DO AMAZING THINGS
by Whit Gibbons
August 7, 2005
cease to marvel at how complicated the ecology of some, perhaps most,
animals really is. Insects in particular still have many secrets to reveal,
in part because there are so many species yet to be discovered, and also
because their small size makes certain observations difficult. As more
and more caterpillars appear over the course of the summer and into fall,
the wide variety of shapes, colors, and ornamentation reinforces the idea
that caterpillars may be highly complex in ecology and behavior. The following
discovery supports this conviction. It also highlights some of the amazing
discoveries modern scientists are capable of making.
or caterpillars, of a particular species of moth that lives in southern
Arizona had never been described before. Then, a scientist discovered
that they live on oak trees and have two life cycles during a year. Adults
first become active in late winter and produce eggs that hatch into larvae
in spring. Adults are not seen again until summer, when they lay eggs
and larvae begin hatching soon after. So far, this may not sound particularly
unusual, certainly not that different from a lot of other insects. But
what the caterpillars do at the two different times of year is the intriguing
hatch in the spring feed on the male flowers of the oak trees. These yellow
oak flowers, or catkins, are familiar to anyone who has taken a careful
look at an oak tree in the spring. Not only do the moth caterpillars eat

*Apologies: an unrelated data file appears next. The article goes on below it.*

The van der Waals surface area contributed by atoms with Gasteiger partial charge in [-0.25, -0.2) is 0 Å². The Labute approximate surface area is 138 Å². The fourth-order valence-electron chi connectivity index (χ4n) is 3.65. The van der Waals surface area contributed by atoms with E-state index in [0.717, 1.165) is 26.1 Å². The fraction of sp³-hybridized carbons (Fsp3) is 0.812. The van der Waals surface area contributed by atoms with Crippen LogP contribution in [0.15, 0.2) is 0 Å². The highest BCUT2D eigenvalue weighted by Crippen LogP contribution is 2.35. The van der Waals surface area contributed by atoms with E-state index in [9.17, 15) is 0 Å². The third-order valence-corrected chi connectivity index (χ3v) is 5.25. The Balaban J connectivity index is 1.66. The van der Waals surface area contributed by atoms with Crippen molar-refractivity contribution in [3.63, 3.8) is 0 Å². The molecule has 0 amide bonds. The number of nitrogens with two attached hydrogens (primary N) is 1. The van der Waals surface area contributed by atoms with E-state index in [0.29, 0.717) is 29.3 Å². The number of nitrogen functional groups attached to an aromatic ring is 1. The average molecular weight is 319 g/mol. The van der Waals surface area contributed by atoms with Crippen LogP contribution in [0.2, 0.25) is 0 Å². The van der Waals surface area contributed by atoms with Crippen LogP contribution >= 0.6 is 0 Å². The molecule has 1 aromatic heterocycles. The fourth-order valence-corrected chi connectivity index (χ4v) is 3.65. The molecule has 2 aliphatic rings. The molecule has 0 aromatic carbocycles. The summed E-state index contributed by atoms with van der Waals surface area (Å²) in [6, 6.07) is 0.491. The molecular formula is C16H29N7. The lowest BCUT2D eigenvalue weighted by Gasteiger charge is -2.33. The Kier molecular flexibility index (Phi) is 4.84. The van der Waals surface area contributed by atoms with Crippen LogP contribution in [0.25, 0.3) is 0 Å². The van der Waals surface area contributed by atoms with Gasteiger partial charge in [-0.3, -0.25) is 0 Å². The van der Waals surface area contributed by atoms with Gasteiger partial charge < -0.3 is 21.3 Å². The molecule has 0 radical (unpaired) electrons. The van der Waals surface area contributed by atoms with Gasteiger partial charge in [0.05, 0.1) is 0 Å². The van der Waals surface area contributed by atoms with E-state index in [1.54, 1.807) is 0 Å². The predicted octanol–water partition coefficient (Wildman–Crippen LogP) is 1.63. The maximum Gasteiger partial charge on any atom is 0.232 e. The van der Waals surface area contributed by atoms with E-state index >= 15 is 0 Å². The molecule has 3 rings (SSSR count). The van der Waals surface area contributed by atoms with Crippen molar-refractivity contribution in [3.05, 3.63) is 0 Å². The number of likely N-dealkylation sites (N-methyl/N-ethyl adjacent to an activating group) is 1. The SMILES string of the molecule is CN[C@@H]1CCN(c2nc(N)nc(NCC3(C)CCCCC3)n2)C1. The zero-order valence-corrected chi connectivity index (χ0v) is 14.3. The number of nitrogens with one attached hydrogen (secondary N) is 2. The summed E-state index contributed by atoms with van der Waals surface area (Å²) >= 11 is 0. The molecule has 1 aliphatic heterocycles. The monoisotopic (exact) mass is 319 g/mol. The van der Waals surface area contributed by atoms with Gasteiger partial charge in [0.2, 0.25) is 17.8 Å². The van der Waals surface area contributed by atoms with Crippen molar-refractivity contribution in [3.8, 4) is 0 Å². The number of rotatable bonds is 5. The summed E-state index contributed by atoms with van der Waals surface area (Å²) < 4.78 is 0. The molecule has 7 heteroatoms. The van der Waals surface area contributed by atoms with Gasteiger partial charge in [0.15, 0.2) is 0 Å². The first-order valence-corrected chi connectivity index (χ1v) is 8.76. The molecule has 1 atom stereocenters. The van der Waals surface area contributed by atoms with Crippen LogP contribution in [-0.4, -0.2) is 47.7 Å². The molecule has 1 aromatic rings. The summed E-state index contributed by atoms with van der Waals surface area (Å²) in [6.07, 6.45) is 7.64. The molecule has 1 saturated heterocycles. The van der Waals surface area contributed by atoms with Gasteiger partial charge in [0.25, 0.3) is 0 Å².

the catkins, they look almost exactly like them. Thus, when a caterpillar
is having a meal, it looks like the food it is eating. Obviously, this
is great camouflage for a caterpillar that, if it were easily seen, might
otherwise become a nice morsel for a bird.
species of moth has developed a fantastic system of providing its young
with food while at the same time protecting them from predators. But wait.
What about the larvae that hatch out in the summer, a time when all the
catkins are gone? To look like a catkin on an oak tree that has only leaves
and twigs would be like inviting a bird to dinner. Well, sure enough the
moth has a different strategy for that time of year. The caterpillars
eat leaves instead of catkins, and they quickly assume the shape, texture,
and brown color of a tiny oak twig.
from the two different seasons do not vary genetically, so an obvious
ecological question for the investigator to pursue was, how does the caterpillar
know to look like a catkin or like a twig? The investigator did experiments
by raising caterpillars to find out. He captured female moths that were
ready to lay eggs in April and in July. He also collected and froze catkins
and leaves of oak trees. Then, when eggs hatched at the two different
times of year, he was able to feed half the larvae one diet and half the
As it turned
out, the season a caterpillar was born was not the important factor. Instead
its future appearance was determined by what it ate. Thus, caterpillars
that were fed catkins began to look like catkins, even if it were summer,
when catkins would not normally be present. Those fed leaves, even at
a time when leaves would not be present, began to look like twigs.
experiments and chemical testing suggested that caterpillars were responding
to particular compounds, called tannins, that are present in the oak leaves.
Therefore, a larva eating leaves containing tannins assumes the shape
of a twig. If the tannins are absent from the diet, as in the catkins,
the larvae develop into the catkin type of caterpillar.
As we continue
to find out about such intricate schemes of ecology and evolution, we
begin to realize how much we do not know. How many wonderful discoveries
are out there waiting to be revealed? With greater understanding of ecosystems
and all the interconnecting parts, perhaps we will learn to better appreciate
our natural environments.
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